Green cardamom has a strong, spicy-sweet taste: a warm and aromatic fragrance, and flavor of lemony eucalyptus with a little camphor. When recipes call for cardamom, they mean green cardamom [not black cardamom, see below].
One of the world's most ancient spices, green cardamom comes from the seeds of a ginger-like plant and is native to southern India. The ancient Egyptians chewed cardamom seeds as a tooth cleaner; the Greeks and Romans used it as a perfume. Vikings came upon cardamom about one thousand years ago, in Constantinople [modern Istanbul], and introduced it into Scandinavia, where it remains popular to this day. Green cardamom is one of the most expensive spices by weight, but little is needed to impart the flavor.
Specific uses of green cardamom vary with different cuisines and cultures. Cardamom is a key ingredient in sweet baked goods in Scandanavia, like holiday Julekake and Finnish pulla. In the Arab world, ground green cardamom is used in strong brewed coffee and in rice pilaf. In India, green cardamom features prominently in all kinds of curries, spice mixes, sweet treats and Masala chai spiced tea. Amusingly, green cardamom is also an ingredient in Wrigley's Eclipse Breeze Exotic Mint chewing gum.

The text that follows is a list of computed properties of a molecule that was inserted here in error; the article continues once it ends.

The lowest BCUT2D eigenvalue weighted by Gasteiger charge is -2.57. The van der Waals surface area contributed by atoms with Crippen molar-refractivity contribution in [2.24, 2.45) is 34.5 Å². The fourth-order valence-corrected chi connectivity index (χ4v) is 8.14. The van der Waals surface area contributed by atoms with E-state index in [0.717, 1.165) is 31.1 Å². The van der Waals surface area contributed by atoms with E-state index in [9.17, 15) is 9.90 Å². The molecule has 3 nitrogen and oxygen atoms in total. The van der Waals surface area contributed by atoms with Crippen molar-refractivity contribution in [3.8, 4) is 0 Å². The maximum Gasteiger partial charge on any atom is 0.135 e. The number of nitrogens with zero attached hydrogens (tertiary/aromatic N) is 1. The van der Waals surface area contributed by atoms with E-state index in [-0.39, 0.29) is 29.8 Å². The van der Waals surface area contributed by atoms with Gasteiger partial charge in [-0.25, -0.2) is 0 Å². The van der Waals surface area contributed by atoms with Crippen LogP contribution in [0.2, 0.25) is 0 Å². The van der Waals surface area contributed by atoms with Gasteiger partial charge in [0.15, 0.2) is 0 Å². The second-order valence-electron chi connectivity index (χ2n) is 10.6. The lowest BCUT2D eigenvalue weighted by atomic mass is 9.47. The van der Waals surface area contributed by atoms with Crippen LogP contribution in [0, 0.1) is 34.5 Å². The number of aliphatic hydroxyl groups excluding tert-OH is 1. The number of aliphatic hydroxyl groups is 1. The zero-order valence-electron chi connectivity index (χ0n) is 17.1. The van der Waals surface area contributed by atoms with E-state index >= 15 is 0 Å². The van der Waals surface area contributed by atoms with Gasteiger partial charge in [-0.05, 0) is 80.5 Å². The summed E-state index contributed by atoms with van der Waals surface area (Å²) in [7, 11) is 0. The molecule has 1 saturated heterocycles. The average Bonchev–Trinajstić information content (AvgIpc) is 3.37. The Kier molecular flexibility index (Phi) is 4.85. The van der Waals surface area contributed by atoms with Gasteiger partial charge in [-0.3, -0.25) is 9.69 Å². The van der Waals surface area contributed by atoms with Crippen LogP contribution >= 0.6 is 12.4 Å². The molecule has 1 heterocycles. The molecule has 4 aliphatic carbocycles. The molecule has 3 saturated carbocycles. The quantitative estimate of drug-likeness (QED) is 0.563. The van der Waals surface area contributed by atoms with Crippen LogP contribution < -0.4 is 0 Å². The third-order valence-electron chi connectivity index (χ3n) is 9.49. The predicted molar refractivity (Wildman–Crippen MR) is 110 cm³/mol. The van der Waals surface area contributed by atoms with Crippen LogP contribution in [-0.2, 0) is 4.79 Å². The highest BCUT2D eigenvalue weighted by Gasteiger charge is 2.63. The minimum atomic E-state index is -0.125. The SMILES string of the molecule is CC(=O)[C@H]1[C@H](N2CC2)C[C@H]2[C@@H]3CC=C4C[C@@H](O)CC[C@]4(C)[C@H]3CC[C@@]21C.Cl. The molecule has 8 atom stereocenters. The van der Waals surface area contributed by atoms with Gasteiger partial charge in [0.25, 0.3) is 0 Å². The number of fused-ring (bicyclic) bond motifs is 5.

Green cardamom is a welcome addition to chicken, duck, red meats, lentils, curries, oranges, peas, rice and squash. Cardamom is also delicious in mulled wine and spiced punch drinks, in pickles [esp picked herring], and with shellfish.
Our whole green cardamom is the small inner seeds of the green pod, sometimes called decorticated cardamom. The seeds can be lightly crushed and toasted in a pan before adding to your recipe, or ground with other spices.
About black cardamom: Whereas green cardamom is used in savory and sweet dishes. black cardamom is used almost exclusively in savory cooking [and in traditional tea, chai]. Black cardamom is considered a warm spice, while green cardamom is more of a cooling spice. Black cardamom is much larger and stronger than its cousin green cardamom.